OpenSSL - Selecting Ciphers

jpetter
jpetter used Ask the Experts™
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Hi,
I've been banging my head against my desk far too long on this, and couldn't figure anything out, so hence my question.

When using OpenSSL, how can I disable certain ciphers, disable certain versions (SSLv2), and perhaps how to enable only certain ciphers? In the 'Network Security with OpenSSL' book, it states that SSL will usually use the first cipher in a list to make the connection with. When I run 'openssl ciphers -v' I get a long unordered list of ciphers. When I make a connection using something like: 'openssl s_client -connect host:port, in the output I can see that I am connecting with DES_CBC3-SHA. If I then "think" I am setting the cipher list by issuing a command like this: "openssl ciphers -v 'SSLv3+HIGH:TLSv1+HIGH:!SSLv2:!aNULL:!eNULL:@STRENGTH'" , and then try the connect command again, I can see I am using the same cipher.

The driving force for this is that I need to remediate a number of hosts that were flagged during a recent vulnerability scan with findings similar to 'SSL Medium Cipher Suite Supported", or "SSL v2 Detected", and "SSL Weak Cipher Suite Supported". I have a list of specific ciphers that the scanner didn't like, and would like to disable those. Is that possible with OpenSSL? I thought it might be kept in the openssl.cnf file, but that seems to be more related to issuing certificates. I would like to know: how to enable/disable specific ciphers so that only those selected/enabled will be used, and how to disable SSLv2.

I would tremendously appreciate any help on this.

Thanks,
Jeff
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Distinguished Expert 2017

Commented:
openssl ciphers -v displays the options not sets prmananetnly

If you are using connect, you would define the available ciphers on the same line.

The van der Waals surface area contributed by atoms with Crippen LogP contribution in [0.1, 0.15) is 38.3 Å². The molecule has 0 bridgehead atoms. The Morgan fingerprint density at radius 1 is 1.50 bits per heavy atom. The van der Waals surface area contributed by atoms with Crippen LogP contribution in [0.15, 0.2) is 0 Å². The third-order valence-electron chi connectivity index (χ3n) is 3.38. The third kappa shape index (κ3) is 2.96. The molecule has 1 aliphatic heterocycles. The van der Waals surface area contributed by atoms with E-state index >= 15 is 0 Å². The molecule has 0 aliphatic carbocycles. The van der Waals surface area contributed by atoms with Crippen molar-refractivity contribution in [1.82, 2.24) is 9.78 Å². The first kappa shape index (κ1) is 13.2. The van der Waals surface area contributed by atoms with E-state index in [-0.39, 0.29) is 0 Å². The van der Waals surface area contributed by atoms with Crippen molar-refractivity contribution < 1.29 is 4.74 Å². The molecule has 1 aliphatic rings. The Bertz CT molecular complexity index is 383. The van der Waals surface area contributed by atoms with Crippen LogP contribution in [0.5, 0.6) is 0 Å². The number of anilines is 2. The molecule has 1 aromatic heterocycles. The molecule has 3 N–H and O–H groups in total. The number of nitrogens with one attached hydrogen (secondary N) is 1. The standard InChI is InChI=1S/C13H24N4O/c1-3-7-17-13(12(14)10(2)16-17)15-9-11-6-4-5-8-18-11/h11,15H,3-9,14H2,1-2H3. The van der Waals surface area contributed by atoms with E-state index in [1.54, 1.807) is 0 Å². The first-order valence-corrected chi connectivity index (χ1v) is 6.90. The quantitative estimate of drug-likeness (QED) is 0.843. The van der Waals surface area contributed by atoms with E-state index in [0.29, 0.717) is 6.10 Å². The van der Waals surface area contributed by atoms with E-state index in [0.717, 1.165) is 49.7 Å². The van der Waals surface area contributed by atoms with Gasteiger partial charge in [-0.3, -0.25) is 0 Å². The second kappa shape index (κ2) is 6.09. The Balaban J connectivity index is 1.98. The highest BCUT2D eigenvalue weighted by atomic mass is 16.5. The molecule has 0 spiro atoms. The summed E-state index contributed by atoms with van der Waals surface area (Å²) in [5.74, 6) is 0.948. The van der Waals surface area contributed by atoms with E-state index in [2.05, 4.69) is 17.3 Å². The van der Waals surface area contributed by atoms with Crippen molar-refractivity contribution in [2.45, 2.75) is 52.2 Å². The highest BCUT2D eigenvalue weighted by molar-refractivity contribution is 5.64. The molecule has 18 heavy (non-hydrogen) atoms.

You could also configure OpenSSL openssl.conf

http://www.mkssoftware.com/docs/man1/openssl_ciphers.1.asp

Using -ssl2 -ssl3 or -tls1 might be an option.

Are you testing something or is it a permanent implementation for something.

Usually one limits ciphers/connection on the server end while the client connecting in has the broadest set of options.

Author

Commented:
Thank you Arnold! These changes will become permanent. The scanner is picking up all enabled ciphers <= 56 bits and calling them either weak or medium. To get by the scan, I need to "disable" them.
Distinguished Expert 2017

Commented:
What is being scanned? An ssl web server, mail server, pop, imap servers?
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Author

Commented:
There are over 100 servers on that scan request, and most are either web, app, or db servers.

Thanks,
Jeff
Distinguished Expert 2017

Commented:
Depending on the options for each service, you might be able to restrict limit which cipher connections are available for negotiation.

Author

Commented:
Thanks again arnold. Can I infer then from this response that the cipher list is really determined at the application level - the app using SSL - as opposed to the installation/configuration of SSL on the server?
Distinguished Expert 2017
Commented:
I think you can within OpenSSL.conf configure the limitation or configure the limitation at compilation.
For apache web server
http://httpd.apache.org/docs/2.0/ssl/ssl_howto.html

Different applications have their own configuration settings example
http://www.skytale.net/blog/archives/22-SSL-cipher-settings.html

Note that some applications rely on the installed OpenSSL, some my have been static ally compiled with ssl libraries.

Author

Commented:
Thank you very much for the help. I think I have enough to get started with. If I run into another wall, I'll post another question.

Thanks again for the prompt responses.

Author

Commented:
I've requested that this question be closed as follows:

Accepted answer: 0 points for jpetter's comment #37999415

for the following reason:

Answers were directly relevant to my questions, easy to understand, and the response time was excellent.
Distinguished Expert 2017

Commented:
You chose your own answer as the solution to the question, is that your intent?

Author

Commented:
No, not at all. I thought I clicked Accept as Solution on your last post. I'll try it again.
Distinguished Expert 2017

Commented:
You acknowledge that the posts I made helped you and clarified your issues, yet you choose the comment stating that as the solution.

Author

Commented:
Answers were directly relevant to my questions, easy to understand, and the response time was excellent.

Author

Commented:
That was not my intent at all....I just went in again and selected your last response, and I see it posted my comment from the "grading" as a comment under the question...not sure what's going on.

Author

Commented:
Now it does look like it correctly acknowledged your comment as the correct answer. Thanks.

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